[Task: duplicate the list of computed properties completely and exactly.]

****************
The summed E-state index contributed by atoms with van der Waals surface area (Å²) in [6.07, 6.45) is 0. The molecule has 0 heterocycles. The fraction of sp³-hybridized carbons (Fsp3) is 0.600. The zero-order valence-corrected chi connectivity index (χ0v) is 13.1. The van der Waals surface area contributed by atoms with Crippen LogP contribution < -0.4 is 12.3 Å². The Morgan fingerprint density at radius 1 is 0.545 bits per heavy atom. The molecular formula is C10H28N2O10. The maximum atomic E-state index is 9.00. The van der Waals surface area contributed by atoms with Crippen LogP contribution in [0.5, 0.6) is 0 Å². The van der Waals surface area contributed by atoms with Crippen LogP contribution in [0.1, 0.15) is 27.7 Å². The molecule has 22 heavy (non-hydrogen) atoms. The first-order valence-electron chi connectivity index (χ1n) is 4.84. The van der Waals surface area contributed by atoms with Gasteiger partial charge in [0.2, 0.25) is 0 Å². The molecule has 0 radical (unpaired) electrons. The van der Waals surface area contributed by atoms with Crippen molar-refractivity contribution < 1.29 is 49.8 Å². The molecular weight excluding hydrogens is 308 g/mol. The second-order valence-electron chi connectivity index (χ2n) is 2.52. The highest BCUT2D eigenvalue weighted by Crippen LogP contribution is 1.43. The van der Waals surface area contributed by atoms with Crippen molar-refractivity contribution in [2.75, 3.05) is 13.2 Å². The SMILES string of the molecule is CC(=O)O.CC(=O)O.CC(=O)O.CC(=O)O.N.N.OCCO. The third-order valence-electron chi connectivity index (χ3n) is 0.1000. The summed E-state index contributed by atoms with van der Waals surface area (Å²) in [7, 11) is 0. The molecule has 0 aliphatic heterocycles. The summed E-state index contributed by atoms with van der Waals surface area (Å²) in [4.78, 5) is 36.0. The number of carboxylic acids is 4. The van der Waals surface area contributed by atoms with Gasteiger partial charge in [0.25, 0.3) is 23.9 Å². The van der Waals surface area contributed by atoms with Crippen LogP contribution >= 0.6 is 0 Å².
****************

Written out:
The summed E-state index contributed by atoms with van der Waals surface area (Å²) in [6.07, 6.45) is 0. The molecule has 0 heterocycles. The fraction of sp³-hybridized carbons (Fsp3) is 0.600. The zero-order valence-corrected chi connectivity index (χ0v) is 13.1. The van der Waals surface area contributed by atoms with Crippen LogP contribution < -0.4 is 12.3 Å². The Morgan fingerprint density at radius 1 is 0.545 bits per heavy atom. The molecular formula is C10H28N2O10. The maximum atomic E-state index is 9.00. The van der Waals surface area contributed by atoms with Crippen LogP contribution in [0.5, 0.6) is 0 Å². The van der Waals surface area contributed by atoms with Crippen LogP contribution in [0.1, 0.15) is 27.7 Å². The molecule has 22 heavy (non-hydrogen) atoms. The first-order valence-electron chi connectivity index (χ1n) is 4.84. The van der Waals surface area contributed by atoms with Gasteiger partial charge in [0.2, 0.25) is 0 Å². The molecule has 0 radical (unpaired) electrons. The van der Waals surface area contributed by atoms with Crippen molar-refractivity contribution < 1.29 is 49.8 Å². The molecular weight excluding hydrogens is 308 g/mol. The second-order valence-electron chi connectivity index (χ2n) is 2.52. The highest BCUT2D eigenvalue weighted by Crippen LogP contribution is 1.43. The van der Waals surface area contributed by atoms with Crippen molar-refractivity contribution in [2.75, 3.05) is 13.2 Å². The SMILES string of the molecule is CC(=O)O.CC(=O)O.CC(=O)O.CC(=O)O.N.N.OCCO. The third-order valence-electron chi connectivity index (χ3n) is 0.1000. The summed E-state index contributed by atoms with van der Waals surface area (Å²) in [7, 11) is 0. The molecule has 0 aliphatic heterocycles. The summed E-state index contributed by atoms with van der Waals surface area (Å²) in [4.78, 5) is 36.0. The number of carboxylic acids is 4. The van der Waals surface area contributed by atoms with Gasteiger partial charge in [0.25, 0.3) is 23.9 Å². The van der Waals surface area contributed by atoms with Crippen LogP contribution >= 0.6 is 0 Å².